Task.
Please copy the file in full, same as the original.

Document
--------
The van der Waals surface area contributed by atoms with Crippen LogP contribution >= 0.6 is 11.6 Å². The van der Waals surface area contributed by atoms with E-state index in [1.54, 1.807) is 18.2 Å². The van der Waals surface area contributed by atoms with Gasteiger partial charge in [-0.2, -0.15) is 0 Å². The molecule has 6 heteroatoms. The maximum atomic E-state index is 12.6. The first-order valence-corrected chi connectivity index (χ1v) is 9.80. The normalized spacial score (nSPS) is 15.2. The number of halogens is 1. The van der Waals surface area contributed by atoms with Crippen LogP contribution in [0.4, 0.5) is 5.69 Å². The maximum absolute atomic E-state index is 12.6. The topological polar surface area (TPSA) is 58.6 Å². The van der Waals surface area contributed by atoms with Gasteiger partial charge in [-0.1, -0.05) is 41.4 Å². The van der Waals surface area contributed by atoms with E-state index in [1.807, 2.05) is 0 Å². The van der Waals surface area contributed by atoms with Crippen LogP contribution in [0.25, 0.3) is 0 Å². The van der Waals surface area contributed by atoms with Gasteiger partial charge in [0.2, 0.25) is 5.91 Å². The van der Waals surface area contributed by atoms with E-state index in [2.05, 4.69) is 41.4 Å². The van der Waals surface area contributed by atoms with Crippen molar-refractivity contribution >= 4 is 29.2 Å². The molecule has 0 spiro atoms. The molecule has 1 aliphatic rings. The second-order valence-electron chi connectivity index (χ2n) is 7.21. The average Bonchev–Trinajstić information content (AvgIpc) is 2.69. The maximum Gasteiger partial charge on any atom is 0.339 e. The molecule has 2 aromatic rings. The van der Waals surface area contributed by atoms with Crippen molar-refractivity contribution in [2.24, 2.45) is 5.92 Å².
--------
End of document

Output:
The van der Waals surface area contributed by atoms with Crippen LogP contribution >= 0.6 is 11.6 Å². The van der Waals surface area contributed by atoms with E-state index in [1.54, 1.807) is 18.2 Å². The van der Waals surface area contributed by atoms with Gasteiger partial charge in [-0.2, -0.15) is 0 Å². The molecule has 6 heteroatoms. The maximum atomic E-state index is 12.6. The first-order valence-corrected chi connectivity index (χ1v) is 9.80. The normalized spacial score (nSPS) is 15.2. The number of halogens is 1. The van der Waals surface area contributed by atoms with Crippen LogP contribution in [0.4, 0.5) is 5.69 Å². The maximum absolute atomic E-state index is 12.6. The topological polar surface area (TPSA) is 58.6 Å². The van der Waals surface area contributed by atoms with Gasteiger partial charge in [-0.1, -0.05) is 41.4 Å². The van der Waals surface area contributed by atoms with E-state index in [1.807, 2.05) is 0 Å². The van der Waals surface area contributed by atoms with Crippen LogP contribution in [0.25, 0.3) is 0 Å². The van der Waals surface area contributed by atoms with Gasteiger partial charge in [0.2, 0.25) is 5.91 Å². The van der Waals surface area contributed by atoms with E-state index in [2.05, 4.69) is 41.4 Å². The van der Waals surface area contributed by atoms with Crippen molar-refractivity contribution >= 4 is 29.2 Å². The molecule has 0 spiro atoms. The molecule has 1 aliphatic rings. The second-order valence-electron chi connectivity index (χ2n) is 7.21. The average Bonchev–Trinajstić information content (AvgIpc) is 2.69. The maximum Gasteiger partial charge on any atom is 0.339 e. The molecule has 2 aromatic rings. The van der Waals surface area contributed by atoms with Crippen molar-refractivity contribution in [2.24, 2.45) is 5.92 Å².